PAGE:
John C. Tedrow, Rutgers University, 14 College Farm Road, New Brunswick, NJ 08901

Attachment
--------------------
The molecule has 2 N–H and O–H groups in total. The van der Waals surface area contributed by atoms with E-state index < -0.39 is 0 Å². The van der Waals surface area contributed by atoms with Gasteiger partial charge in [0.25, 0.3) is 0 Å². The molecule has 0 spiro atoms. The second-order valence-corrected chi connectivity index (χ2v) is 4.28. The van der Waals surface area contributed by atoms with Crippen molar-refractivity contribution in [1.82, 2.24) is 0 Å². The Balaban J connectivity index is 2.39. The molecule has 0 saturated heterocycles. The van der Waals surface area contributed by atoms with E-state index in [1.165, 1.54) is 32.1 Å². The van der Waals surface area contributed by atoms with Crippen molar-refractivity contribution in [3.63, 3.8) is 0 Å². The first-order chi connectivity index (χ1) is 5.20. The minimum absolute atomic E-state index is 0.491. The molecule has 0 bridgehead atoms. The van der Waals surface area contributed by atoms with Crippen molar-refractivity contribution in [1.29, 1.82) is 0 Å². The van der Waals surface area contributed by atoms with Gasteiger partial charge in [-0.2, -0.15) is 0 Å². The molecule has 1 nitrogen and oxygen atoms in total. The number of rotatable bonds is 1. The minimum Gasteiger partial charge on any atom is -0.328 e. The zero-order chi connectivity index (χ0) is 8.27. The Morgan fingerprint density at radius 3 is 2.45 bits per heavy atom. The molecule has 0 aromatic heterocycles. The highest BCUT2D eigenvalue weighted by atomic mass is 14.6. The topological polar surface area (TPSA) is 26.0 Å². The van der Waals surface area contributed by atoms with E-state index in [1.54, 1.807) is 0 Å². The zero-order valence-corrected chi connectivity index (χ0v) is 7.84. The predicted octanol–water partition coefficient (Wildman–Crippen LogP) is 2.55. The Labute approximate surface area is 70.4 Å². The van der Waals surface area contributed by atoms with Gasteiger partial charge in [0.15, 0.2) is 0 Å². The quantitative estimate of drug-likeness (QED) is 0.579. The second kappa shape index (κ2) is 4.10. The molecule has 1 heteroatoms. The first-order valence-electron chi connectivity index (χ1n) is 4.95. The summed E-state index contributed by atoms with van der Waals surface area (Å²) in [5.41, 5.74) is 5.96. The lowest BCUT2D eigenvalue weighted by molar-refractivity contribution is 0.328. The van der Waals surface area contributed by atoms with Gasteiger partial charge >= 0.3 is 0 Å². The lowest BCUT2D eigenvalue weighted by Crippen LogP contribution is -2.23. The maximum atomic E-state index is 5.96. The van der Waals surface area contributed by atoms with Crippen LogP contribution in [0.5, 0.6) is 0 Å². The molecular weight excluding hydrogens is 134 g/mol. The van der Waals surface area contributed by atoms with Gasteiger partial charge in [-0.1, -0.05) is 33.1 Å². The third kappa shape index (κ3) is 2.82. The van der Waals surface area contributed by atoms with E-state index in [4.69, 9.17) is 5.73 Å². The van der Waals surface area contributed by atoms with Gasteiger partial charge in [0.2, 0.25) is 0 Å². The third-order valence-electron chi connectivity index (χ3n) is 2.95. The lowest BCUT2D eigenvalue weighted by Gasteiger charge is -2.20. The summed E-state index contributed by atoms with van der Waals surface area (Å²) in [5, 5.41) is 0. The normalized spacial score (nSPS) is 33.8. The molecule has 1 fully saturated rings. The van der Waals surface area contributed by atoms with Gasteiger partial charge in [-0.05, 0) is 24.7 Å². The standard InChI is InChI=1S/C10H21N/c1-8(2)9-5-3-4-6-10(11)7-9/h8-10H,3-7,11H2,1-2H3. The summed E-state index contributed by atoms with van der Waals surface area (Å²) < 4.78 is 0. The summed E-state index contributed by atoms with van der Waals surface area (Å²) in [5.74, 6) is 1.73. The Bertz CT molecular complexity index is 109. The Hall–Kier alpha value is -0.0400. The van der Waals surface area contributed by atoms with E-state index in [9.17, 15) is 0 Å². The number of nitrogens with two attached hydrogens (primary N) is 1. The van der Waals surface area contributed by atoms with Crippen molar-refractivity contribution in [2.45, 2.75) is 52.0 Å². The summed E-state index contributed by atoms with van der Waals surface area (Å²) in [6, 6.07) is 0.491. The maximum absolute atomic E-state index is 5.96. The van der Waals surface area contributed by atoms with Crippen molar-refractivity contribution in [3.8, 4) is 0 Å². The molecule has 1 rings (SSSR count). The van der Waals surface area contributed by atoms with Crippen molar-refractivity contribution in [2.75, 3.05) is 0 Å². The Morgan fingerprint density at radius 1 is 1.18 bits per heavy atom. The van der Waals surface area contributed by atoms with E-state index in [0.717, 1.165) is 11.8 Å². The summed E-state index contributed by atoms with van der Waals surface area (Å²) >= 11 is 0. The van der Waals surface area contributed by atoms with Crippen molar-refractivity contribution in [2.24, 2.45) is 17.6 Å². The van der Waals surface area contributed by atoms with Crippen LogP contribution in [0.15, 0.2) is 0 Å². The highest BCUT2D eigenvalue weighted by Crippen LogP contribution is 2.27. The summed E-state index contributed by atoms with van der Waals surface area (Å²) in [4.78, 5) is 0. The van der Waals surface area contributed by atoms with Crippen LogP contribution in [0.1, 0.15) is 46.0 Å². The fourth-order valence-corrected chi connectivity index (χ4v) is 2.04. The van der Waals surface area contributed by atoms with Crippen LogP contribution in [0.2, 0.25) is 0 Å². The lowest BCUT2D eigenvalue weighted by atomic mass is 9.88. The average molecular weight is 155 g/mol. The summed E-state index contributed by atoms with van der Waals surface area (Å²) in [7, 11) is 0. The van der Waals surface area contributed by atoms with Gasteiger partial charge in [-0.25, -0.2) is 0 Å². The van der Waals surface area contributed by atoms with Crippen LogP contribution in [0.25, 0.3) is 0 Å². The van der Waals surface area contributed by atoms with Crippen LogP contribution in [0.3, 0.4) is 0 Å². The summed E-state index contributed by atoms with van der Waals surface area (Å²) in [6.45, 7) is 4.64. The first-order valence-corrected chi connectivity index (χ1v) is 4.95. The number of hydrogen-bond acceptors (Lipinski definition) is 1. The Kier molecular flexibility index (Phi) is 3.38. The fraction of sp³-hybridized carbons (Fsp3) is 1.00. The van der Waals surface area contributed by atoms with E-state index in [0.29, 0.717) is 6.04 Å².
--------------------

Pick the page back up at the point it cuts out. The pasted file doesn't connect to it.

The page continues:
Northern polar lands, once described simply as being mantled with poorly drained soils underlain by permafrost are now known to have a multiplicity of soil conditions present. This report recognizes both tundra and polar desert soil zones in the north, largely as depicted by Gorodkov (1939), but also adds a transitional zone between the two, designated as subpolar desert. Within each soil zone, however, there are many local soil conditions present depending upon geologic materials, drainage, age of the landscape, depth to the frozen soil layers, frost action, plant cover and other related factors. Formal soil studies in southern polar lands largely post date the World War II era. Markov (1956) introduced the term cold desert (a.k.a. frigic) to characterize soils in Antarctica and the nearby islands. The cold desert zone is recognized as a low temperature attenuation of the polar desert zone. Soils in the vicinity of the northern Antarctic Peninsula and Enderbyland, however, have some Polar desert affinities. Islands of the southern ocean north of the ice floes are considered to be within the maritime tundra soil zone. The reason for recognizing this special soil zone is that there are virtually no typical Tundra soils present in this sector. Numerous climatologists, plant geographers, and pedologists have already designated this island area as maritime tundra. Within the maritime tundra soil zone there are also prominent Bog soils and infrequent, poorly developed Arctic brown soils present. 1 Gorodkov, B.N. (1939). Izv. Gosud. Geogr. Obsch. 71:1516-1532. 2 Markov, K.K. (1956). Vest. Moskovskogo Univ., 11, Geogr. (1) pp. 1939-1948.